Our mission is to protect the habitat of Puget Sound tidelands from the underregulated expansion of new and intensive shellfish aquaculture methods. These methods were never anticipated when the Shoreline Management Act was passed. They are transforming the natural tideland ecosystems in Puget Sound and are resulting in a fractured shoreline habitat. In South Puget Sound much of this has been done with few if any meaningful shoreline permits and with limited public input. It is exactly what the Shoreline Management Act was intended to prevent.

Get involved and contact your elected officials to let them you do not support aquaculture's industrial transformation of Puget Sound's tidelands.

Governor Inslee:

Sunday, May 19, 2013

SEPA Decision on New Geoduck Farm in Eld Inlet - Were Adjacent Farms Considered?

Were impacts adequately considered?

Comments Due By: 4PM, May 30, 2013
CONTACT: Scott McCormick, Associate Planner
(360) 754-3355 x6372 or mccorms@co.thurston.wa.us

Northwest Shellfish Co. has applied for permits for a new geoduck farm in Eld Inlet on a tideland parcel owned by William and Marie Staley. Thurston County has issued a tentative "Mitigated Determination of Non-significance" (MDNS) SEPA determination. Comments on this decision are due by May 30. Decision documents are available by request from the county. A general overview is available here, but it does not appear adjacent operations were considered.

Was accurate information provided by the applicant?
Were existing farms considered in the determination? Aerial photos from 2006 to 2012 from Thurston County's GIS site show clearly that aquaculture was occurring on the adjacent tideland parcels south of the proposed farm. Surveys done for Taylor Shellfish show geoducks apparently encroaching on the Staley property. It does not appear the application or determination considered the adjacent farms.  Could the county have made a meaningful determination?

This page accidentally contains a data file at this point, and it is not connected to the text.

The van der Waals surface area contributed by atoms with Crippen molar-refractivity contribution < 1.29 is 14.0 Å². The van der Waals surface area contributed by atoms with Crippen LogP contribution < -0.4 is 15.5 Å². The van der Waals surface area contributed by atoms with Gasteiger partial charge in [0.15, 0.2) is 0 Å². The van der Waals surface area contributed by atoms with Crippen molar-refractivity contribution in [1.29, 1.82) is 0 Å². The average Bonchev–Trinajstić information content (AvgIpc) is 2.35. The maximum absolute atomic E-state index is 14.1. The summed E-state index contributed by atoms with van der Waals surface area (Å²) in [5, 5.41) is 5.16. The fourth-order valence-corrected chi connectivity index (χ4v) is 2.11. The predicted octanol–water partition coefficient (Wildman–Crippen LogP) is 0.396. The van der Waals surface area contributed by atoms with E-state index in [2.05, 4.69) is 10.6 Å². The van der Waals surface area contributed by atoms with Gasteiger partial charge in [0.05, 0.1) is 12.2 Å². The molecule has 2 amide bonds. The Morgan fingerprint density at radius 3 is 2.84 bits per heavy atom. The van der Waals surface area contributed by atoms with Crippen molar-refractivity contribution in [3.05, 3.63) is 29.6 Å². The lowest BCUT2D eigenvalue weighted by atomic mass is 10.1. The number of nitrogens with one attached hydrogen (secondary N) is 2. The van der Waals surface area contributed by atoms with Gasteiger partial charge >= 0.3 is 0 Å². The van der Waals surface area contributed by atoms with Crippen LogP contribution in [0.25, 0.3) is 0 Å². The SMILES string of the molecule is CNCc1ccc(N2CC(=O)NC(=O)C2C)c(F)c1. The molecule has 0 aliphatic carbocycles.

Aerial view of proposed farm.
(see below for higher resolution)

Existing shellfish farms
The proposed site is adjacent to where existing shellfish farms were located, one apparently in front of a parcel owned by the Hittmeier family and another seemingly in front of a parcel owned by Thurston  County (Frye Cove County Park). It is unclear who owns the tidelands in front of the Thurston County parcel and who the shellfish operation there belongs to.

2006 Aerial photo of farm adjacent
to Thurston County parcel.
Taylor Shellfish Survey
The only indication of operators is found in a survey done for Taylor Shellfish of the tidelands in front of the Hittmeier family. That survey shows geoducks planted on the tidelands adjacent to the Hittmeier's upland parcel had encroached onto the Staley parcel by 2'. The survey does not indicate ownership or location of the farm appearing to be adjacent to Thurston County's parcel.
2009 Survey for Taylor Shellfish
of tideland parcel adjacent
to Hittmeier parcel, between
Staley and Thurston County.

Expansion of farming in front of the Hittmeier's parcel.
Comparing the 2006 aerial photos above to the 2009 aerial photos shows aquaculture activity on the parcels, one having expanded. The tideland parcel appearing to be in front of Frye Cove County Park also shows activity having occurred, possibly harvesting.
2009 aerial photo showing the farm
in front of the Hittmeier parcel
had expanded.
Expansion of activity in front of Hittmeier parcel.
From the 2012 aerial photo below it is unclear whether farming on either of the tideland parcels continued. What is clear is there is a continued need for surveying before any permits should be approved, both to ensure private property is protected and to help show how the incremental approval of shellfish farms creates further the need for cumulative impacts to be considered in permitting. What is also clear is the SEPA determination does not indicate consideration of any past or present farming in the area was considered. Would it matter if all farms were harvesting at the same time, some when the tide is out and some when the tide is in, or on a schedule of perpetual cycles? Would it matter if the density of shellfish planted in Eld Inlet reached a scale where native species no longer had the resources necessary to survive? It would matter if the Shoreline Management Act and Thurston County's Shoreline Master Program were to be considered as they should be.
2012 Aerial photo
A larger picture of existing farms.
(click to enlarge)
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